Ontario Canadian Ranger Instructors receive rope rescue training near Parry Sound

Canadian Rangers

By MCpl Chris Vernon

THUNDER BAY – Rangers – A group of 14 Canadian Ranger instructors and army support staff from Ontario’s 3rd Canadian Ranger Patrol Group (3CRPG) spent five days north of Parry Sound recently dangling from a cliff as they completed a challenging Technical Rope Rescue Technician course.

Lead by Dan Kirvan from the Ottawa-based company Raven Rescue, participants spent time both in the classroom and perched atop a cliff.

Canadian Ranger Instructor Warrant Officer Ron Wen said the course is important because it ties in with other rope rescue training Ranger Instructors receive, including ice and swift water rescue techniques.

“It gives the instructors the ability to work and operate with rope on a high angle while performing rescues,” said Warrant Officer Wen.

Once completed, Ranger Instructors receive an international rescue certification from the National Fire Protection Association.

So far this year, members of 3CRPG have participated in 17 ground search-and-rescue missions, rescuing 23 people, including two stranded truckers on an ice road, an injured Attawapiskat First Nation snowmobiler and two young hunters whose ATVs broke down, leaving them stranded about 100 kilometres away from their communities.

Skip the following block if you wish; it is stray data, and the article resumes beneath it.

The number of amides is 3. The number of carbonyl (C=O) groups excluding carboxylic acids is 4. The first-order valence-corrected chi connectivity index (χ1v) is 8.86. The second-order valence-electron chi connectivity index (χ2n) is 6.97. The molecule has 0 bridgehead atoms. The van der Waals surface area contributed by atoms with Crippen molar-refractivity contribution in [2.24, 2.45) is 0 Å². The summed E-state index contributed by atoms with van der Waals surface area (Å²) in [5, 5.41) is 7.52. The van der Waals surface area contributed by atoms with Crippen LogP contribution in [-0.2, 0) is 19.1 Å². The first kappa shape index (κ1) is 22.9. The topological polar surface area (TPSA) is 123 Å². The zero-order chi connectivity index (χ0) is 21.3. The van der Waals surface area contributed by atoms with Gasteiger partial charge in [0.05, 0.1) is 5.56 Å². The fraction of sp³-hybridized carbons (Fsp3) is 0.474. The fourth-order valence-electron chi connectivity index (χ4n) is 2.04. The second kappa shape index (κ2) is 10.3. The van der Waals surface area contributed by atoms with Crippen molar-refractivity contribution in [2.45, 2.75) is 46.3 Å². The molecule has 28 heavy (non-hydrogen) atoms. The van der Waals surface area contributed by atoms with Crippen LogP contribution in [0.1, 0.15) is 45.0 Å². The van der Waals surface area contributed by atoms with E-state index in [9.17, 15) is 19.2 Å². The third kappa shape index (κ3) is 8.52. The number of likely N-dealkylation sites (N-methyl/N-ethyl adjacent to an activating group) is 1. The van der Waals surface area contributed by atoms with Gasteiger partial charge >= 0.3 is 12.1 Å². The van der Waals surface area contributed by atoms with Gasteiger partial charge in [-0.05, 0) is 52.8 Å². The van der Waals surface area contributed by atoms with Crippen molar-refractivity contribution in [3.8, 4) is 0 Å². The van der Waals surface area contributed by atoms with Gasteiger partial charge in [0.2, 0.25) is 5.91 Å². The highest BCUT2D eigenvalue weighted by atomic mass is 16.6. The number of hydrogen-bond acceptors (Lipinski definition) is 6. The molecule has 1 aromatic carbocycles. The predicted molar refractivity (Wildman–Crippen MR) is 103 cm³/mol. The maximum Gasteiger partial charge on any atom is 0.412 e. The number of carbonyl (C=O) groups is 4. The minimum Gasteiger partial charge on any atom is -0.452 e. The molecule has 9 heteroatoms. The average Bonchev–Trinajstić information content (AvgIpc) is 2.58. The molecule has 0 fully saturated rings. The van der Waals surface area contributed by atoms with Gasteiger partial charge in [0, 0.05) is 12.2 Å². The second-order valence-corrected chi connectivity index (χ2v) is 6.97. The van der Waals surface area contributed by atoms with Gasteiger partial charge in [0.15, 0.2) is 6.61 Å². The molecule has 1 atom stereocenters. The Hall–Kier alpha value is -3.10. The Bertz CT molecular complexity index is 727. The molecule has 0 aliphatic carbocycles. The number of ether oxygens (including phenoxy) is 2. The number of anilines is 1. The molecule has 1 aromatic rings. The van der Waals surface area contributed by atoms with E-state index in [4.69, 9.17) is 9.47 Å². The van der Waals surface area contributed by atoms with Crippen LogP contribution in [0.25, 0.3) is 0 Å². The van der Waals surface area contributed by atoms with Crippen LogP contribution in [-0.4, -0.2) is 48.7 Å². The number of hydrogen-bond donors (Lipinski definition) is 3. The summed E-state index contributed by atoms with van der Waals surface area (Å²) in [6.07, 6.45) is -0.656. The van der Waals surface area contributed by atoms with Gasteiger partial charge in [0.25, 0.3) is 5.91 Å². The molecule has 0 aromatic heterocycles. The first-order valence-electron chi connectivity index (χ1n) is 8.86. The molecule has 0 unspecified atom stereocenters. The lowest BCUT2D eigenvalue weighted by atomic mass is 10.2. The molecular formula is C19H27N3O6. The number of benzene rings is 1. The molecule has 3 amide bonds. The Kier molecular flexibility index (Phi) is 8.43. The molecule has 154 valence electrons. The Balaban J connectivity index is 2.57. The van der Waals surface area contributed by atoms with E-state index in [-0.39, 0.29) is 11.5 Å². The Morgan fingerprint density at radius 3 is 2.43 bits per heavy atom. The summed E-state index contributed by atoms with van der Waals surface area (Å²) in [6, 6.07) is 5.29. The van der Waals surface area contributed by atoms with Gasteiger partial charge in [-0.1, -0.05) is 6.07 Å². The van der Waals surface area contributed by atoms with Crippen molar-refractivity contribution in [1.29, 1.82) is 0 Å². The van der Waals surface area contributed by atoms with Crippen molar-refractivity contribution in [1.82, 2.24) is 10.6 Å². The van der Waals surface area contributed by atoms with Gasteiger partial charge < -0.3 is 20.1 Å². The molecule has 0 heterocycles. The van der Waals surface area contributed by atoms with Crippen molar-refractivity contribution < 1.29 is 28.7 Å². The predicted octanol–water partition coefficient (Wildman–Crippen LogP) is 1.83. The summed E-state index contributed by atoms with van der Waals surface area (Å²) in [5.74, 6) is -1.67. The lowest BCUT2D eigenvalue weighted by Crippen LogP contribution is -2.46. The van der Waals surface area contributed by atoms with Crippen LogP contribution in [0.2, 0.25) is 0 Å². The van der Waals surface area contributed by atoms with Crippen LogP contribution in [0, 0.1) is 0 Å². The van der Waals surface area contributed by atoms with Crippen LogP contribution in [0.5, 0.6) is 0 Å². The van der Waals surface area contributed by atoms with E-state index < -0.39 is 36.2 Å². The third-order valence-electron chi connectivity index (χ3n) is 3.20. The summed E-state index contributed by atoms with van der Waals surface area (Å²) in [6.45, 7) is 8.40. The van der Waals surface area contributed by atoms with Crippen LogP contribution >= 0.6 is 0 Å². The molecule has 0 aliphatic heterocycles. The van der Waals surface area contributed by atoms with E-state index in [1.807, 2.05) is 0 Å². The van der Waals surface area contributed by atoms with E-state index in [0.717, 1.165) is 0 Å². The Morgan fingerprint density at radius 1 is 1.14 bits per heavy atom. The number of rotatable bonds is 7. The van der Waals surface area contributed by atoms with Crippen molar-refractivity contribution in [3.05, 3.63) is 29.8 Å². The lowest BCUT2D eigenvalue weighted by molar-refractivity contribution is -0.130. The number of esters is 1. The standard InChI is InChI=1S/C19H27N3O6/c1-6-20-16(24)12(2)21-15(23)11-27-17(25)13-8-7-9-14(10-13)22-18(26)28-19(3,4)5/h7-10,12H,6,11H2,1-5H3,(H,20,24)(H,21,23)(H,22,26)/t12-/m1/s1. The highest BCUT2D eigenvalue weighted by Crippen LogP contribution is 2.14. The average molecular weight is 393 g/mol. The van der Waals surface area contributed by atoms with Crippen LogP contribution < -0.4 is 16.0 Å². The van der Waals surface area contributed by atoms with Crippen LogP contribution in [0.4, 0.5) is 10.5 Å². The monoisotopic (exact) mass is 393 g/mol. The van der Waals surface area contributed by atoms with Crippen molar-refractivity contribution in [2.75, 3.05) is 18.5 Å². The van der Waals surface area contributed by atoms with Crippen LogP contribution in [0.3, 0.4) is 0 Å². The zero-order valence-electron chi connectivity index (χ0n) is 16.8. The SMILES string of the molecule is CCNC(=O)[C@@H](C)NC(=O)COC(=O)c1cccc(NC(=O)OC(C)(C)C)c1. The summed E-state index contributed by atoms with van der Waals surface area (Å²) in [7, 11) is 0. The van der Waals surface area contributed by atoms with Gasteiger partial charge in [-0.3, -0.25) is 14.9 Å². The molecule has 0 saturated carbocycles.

During the course, Raven Rescue staff taught participants a host of rope rescue skills and techniques, including:

  • Knots;
  • Intermediate and advanced anchor systems;
  • Compound and complex pulley systems;
  • Placing artificial anchor points;
  • Installation of horizontal change of directions;
  • Passing knots, anchors and deviations while ascending/descending;
  • Performing rope transfers/changeovers;
  • Casualty care and packing for horizontal and vertical transport.

The Canadian Rangers are a 5,000-member sub-component of the Canadian Armed Forces’ primary reserve, whose mandate is to provide military presence in Canada’s far north. Members assist with search-and-rescue, other domestic operations, and serve as Canada’s eyes and ears in the nation’s sparsely populated northern territory. Many members are Indigenous and First Nations, and serve in the communities they live.

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